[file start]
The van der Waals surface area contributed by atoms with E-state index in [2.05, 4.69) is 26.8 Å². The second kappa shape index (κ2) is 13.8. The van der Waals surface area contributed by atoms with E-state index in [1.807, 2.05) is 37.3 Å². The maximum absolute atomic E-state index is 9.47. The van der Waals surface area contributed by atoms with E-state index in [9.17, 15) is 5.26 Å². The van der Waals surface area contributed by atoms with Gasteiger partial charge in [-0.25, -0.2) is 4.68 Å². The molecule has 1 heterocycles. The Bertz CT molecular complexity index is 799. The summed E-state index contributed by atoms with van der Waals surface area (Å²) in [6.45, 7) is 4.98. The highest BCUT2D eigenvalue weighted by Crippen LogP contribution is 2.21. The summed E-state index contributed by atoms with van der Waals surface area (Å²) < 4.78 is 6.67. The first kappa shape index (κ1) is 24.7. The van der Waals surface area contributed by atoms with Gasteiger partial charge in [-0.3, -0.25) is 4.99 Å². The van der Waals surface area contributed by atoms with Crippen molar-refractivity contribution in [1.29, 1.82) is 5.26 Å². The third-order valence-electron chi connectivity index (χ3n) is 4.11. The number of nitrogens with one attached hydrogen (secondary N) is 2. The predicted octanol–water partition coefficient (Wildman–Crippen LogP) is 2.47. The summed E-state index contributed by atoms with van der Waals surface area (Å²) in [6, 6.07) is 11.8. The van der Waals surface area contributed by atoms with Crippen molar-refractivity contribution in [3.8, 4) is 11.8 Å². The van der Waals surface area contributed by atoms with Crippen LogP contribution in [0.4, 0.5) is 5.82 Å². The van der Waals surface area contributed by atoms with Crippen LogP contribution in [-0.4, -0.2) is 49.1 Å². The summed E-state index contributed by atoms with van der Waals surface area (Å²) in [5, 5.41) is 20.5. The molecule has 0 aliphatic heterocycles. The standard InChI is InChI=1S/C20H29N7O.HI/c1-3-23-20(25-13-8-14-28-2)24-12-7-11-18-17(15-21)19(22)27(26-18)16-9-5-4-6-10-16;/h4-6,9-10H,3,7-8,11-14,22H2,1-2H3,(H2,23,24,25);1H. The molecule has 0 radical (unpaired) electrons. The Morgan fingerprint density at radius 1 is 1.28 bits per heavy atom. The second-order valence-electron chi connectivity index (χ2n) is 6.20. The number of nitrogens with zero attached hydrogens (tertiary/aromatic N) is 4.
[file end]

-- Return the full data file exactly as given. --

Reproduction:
The van der Waals surface area contributed by atoms with E-state index in [2.05, 4.69) is 26.8 Å². The second kappa shape index (κ2) is 13.8. The van der Waals surface area contributed by atoms with E-state index in [1.807, 2.05) is 37.3 Å². The maximum absolute atomic E-state index is 9.47. The van der Waals surface area contributed by atoms with E-state index in [9.17, 15) is 5.26 Å². The van der Waals surface area contributed by atoms with Gasteiger partial charge in [-0.25, -0.2) is 4.68 Å². The molecule has 1 heterocycles. The Bertz CT molecular complexity index is 799. The summed E-state index contributed by atoms with van der Waals surface area (Å²) in [6.45, 7) is 4.98. The highest BCUT2D eigenvalue weighted by Crippen LogP contribution is 2.21. The summed E-state index contributed by atoms with van der Waals surface area (Å²) < 4.78 is 6.67. The first kappa shape index (κ1) is 24.7. The van der Waals surface area contributed by atoms with Gasteiger partial charge in [-0.3, -0.25) is 4.99 Å². The van der Waals surface area contributed by atoms with Crippen molar-refractivity contribution in [1.29, 1.82) is 5.26 Å². The third-order valence-electron chi connectivity index (χ3n) is 4.11. The number of nitrogens with one attached hydrogen (secondary N) is 2. The predicted octanol–water partition coefficient (Wildman–Crippen LogP) is 2.47. The summed E-state index contributed by atoms with van der Waals surface area (Å²) in [6, 6.07) is 11.8. The van der Waals surface area contributed by atoms with Crippen molar-refractivity contribution in [3.8, 4) is 11.8 Å². The van der Waals surface area contributed by atoms with Crippen LogP contribution in [0.4, 0.5) is 5.82 Å². The van der Waals surface area contributed by atoms with Crippen LogP contribution in [-0.4, -0.2) is 49.1 Å². The summed E-state index contributed by atoms with van der Waals surface area (Å²) in [5, 5.41) is 20.5. The molecule has 0 aliphatic heterocycles. The standard InChI is InChI=1S/C20H29N7O.HI/c1-3-23-20(25-13-8-14-28-2)24-12-7-11-18-17(15-21)19(22)27(26-18)16-9-5-4-6-10-16;/h4-6,9-10H,3,7-8,11-14,22H2,1-2H3,(H2,23,24,25);1H. The molecule has 0 radical (unpaired) electrons. The Morgan fingerprint density at radius 1 is 1.28 bits per heavy atom. The second-order valence-electron chi connectivity index (χ2n) is 6.20. The number of nitrogens with zero attached hydrogens (tertiary/aromatic N) is 4.